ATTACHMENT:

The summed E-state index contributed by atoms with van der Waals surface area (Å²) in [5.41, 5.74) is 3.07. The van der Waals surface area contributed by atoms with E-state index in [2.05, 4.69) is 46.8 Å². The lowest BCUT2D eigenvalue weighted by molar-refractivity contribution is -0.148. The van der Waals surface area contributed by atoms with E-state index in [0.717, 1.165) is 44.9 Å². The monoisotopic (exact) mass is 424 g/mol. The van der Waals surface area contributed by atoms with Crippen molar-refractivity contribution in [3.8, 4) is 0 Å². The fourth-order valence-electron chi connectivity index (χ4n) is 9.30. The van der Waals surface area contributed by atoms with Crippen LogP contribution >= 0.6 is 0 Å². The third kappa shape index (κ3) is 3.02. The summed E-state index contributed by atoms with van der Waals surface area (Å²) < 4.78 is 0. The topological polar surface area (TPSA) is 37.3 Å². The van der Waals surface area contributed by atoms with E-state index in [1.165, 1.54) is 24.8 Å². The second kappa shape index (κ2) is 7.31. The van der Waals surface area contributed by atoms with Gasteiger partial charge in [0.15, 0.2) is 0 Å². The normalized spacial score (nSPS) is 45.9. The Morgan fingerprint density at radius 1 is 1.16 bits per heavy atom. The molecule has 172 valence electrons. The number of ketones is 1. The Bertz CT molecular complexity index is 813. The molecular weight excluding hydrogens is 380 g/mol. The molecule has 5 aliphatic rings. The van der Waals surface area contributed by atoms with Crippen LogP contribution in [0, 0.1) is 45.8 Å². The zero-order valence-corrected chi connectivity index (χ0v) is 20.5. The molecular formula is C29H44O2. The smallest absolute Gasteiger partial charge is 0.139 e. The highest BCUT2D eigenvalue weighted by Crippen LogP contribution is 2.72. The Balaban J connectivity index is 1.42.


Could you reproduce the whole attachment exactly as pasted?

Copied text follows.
The summed E-state index contributed by atoms with van der Waals surface area (Å²) in [5.41, 5.74) is 3.07. The van der Waals surface area contributed by atoms with E-state index in [2.05, 4.69) is 46.8 Å². The lowest BCUT2D eigenvalue weighted by molar-refractivity contribution is -0.148. The van der Waals surface area contributed by atoms with E-state index in [0.717, 1.165) is 44.9 Å². The monoisotopic (exact) mass is 424 g/mol. The van der Waals surface area contributed by atoms with Crippen molar-refractivity contribution in [3.8, 4) is 0 Å². The fourth-order valence-electron chi connectivity index (χ4n) is 9.30. The van der Waals surface area contributed by atoms with Crippen LogP contribution >= 0.6 is 0 Å². The third kappa shape index (κ3) is 3.02. The summed E-state index contributed by atoms with van der Waals surface area (Å²) < 4.78 is 0. The topological polar surface area (TPSA) is 37.3 Å². The van der Waals surface area contributed by atoms with E-state index in [1.165, 1.54) is 24.8 Å². The second kappa shape index (κ2) is 7.31. The van der Waals surface area contributed by atoms with Gasteiger partial charge in [0.15, 0.2) is 0 Å². The normalized spacial score (nSPS) is 45.9. The Morgan fingerprint density at radius 1 is 1.16 bits per heavy atom. The molecule has 172 valence electrons. The number of ketones is 1. The Bertz CT molecular complexity index is 813. The molecular weight excluding hydrogens is 380 g/mol. The molecule has 5 aliphatic rings. The van der Waals surface area contributed by atoms with Crippen LogP contribution in [0, 0.1) is 45.8 Å². The zero-order valence-corrected chi connectivity index (χ0v) is 20.5. The molecular formula is C29H44O2. The smallest absolute Gasteiger partial charge is 0.139 e. The highest BCUT2D eigenvalue weighted by Crippen LogP contribution is 2.72. The Balaban J connectivity index is 1.42.